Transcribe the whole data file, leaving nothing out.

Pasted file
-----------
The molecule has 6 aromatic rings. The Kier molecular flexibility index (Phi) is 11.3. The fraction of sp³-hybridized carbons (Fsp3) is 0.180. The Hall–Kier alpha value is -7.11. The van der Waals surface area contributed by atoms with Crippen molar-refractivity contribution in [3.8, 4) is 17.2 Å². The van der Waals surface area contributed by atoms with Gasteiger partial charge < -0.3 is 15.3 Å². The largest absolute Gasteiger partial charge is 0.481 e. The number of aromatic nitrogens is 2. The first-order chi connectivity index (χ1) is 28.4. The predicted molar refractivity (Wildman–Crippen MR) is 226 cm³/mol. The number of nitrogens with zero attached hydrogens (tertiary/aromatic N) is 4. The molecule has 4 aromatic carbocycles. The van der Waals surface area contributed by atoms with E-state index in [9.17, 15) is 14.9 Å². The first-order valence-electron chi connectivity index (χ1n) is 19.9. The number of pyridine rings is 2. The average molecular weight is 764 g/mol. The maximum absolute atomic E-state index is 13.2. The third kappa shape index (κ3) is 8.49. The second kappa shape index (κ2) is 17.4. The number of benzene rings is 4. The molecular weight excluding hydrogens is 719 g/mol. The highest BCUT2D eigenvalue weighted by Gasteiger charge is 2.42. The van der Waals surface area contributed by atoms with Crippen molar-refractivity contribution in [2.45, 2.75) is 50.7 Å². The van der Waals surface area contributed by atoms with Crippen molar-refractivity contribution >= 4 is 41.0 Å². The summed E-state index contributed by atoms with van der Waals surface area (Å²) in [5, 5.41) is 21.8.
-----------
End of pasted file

The molecule has 6 aromatic rings. The Kier molecular flexibility index (Phi) is 11.3. The fraction of sp³-hybridized carbons (Fsp3) is 0.180. The Hall–Kier alpha value is -7.11. The van der Waals surface area contributed by atoms with Crippen molar-refractivity contribution in [3.8, 4) is 17.2 Å². The van der Waals surface area contributed by atoms with Gasteiger partial charge < -0.3 is 15.3 Å². The largest absolute Gasteiger partial charge is 0.481 e. The number of aromatic nitrogens is 2. The first-order chi connectivity index (χ1) is 28.4. The predicted molar refractivity (Wildman–Crippen MR) is 226 cm³/mol. The number of nitrogens with zero attached hydrogens (tertiary/aromatic N) is 4. The molecule has 4 aromatic carbocycles. The van der Waals surface area contributed by atoms with E-state index in [9.17, 15) is 14.9 Å². The first-order valence-electron chi connectivity index (χ1n) is 19.9. The number of pyridine rings is 2. The average molecular weight is 764 g/mol. The maximum absolute atomic E-state index is 13.2. The third kappa shape index (κ3) is 8.49. The second kappa shape index (κ2) is 17.4. The number of benzene rings is 4. The molecular weight excluding hydrogens is 719 g/mol. The highest BCUT2D eigenvalue weighted by Gasteiger charge is 2.42. The van der Waals surface area contributed by atoms with Crippen molar-refractivity contribution in [2.45, 2.75) is 50.7 Å². The van der Waals surface area contributed by atoms with Crippen molar-refractivity contribution >= 4 is 41.0 Å². The summed E-state index contributed by atoms with van der Waals surface area (Å²) in [5, 5.41) is 21.8.